US Economy: 2009 Forecast

December 5, 2008by CaraTan


Detroit, 5 Dec. The US economy took a beating in 2008, and things are likely to get worse before they get better.

At the University of Michigan’s 56th annual Economic Outlook Conference, economists said the US economy will only hit bottom midway into 2009. They predict unemployment to be around 8%.

University of Michigan economists Stanley Sedo, Janet Wolfe, and Joan Crary said the country would lose around 2.4 million more jobs in the next 18 months. They also said that the real GDP would fall 1% in 2009, and another 2% in 2010, even with a significant financial stimulus package.

Crary said, "Overall, the outlook is extremely uncertain, but any improvement clearly hinges on the return of a functioning credit market. Fortunately, economic crises of this magnitude are rare."

The housing market is still in shambles and demand for new homes has plummeted with a lack of lending and increased unemployment. The Federal Reserve has made rate cuts and implemented other measures to increase liquidity to markets. Economists predict aggressive fiscal and monetary policy in 2009.

The domestic automobile industry is on the verge of collapse, causing profound uncertainty in GM, Chrysler and to a lesser degree Ford, as well as in the many thousand companies that supply to the auto industry. The knock-on effects of an auto industry shakeup are widespread and profound.

Unemployment in 2008 only worsened with Chrysler laying-off 20% of its white-collar workers of 18,500, Whirlpool slashing 5,000, DHL cutting 9,500, Yahoo! Inc. chopping 1,100 and Citigroup Inc. axing 50,000.

As banks fail or lay off workers, carmakers ail, home foreclosures continue, and auto sales plummet, overall confidence sinks. Spending stops as people worry for their jobs, and business investments grind to a halt as companies go into survival mode.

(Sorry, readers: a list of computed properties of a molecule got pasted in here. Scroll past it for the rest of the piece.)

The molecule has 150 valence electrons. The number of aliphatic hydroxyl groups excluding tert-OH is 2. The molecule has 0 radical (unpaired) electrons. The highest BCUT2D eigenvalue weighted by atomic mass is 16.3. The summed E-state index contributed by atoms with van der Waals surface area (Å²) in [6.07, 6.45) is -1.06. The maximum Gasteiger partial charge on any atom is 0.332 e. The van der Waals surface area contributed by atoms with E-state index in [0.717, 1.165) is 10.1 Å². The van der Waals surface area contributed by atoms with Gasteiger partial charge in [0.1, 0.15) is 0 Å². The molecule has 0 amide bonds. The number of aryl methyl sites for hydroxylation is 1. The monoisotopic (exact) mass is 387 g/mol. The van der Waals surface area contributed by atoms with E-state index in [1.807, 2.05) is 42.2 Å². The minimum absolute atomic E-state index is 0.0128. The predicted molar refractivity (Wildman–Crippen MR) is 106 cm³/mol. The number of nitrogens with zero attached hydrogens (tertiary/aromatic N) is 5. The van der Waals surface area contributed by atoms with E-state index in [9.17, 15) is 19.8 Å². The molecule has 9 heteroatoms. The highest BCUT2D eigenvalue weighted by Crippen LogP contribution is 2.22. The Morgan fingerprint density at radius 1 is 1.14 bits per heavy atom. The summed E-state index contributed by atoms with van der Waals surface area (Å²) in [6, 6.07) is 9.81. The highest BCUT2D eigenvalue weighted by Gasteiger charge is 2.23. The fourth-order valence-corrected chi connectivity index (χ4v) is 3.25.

The chief economist for the International Monetary Fund, Olivier Blanchard, said, "Looking at where we are today, the good news, if any, is that we have probably stepped back from the brink of financial catastrophe.”

The good news to consumers is that inflation should flatten off from its high 2008-levels as the price of oil continues to drop and as exports weaken. Europe and much of Asia have been hit hard as well, resulting in this decrease in US exports, which is set to extend through 2009.

Expectations are that consumer prices will rise less than 3% in 2009, despite the fact that Goldman Sachs predicts that oil will slowly climb to $107 a barrel by the end of 2009.

The Energy Information Administration forecasts that the price of petrol will stay in line with the 2008 average of $3.65 a gallon, and that home heating oil will rise a bit to $3.08 a gallon.

Food, however, will not ease up much with economists predicting a 4-5% increase in 2009. Still, this is better than 2008’s 6% rise. This can be attributed to a slowing of world demand and low levels of farm inventories which keep the cost of feed up.

Tony Escobar,

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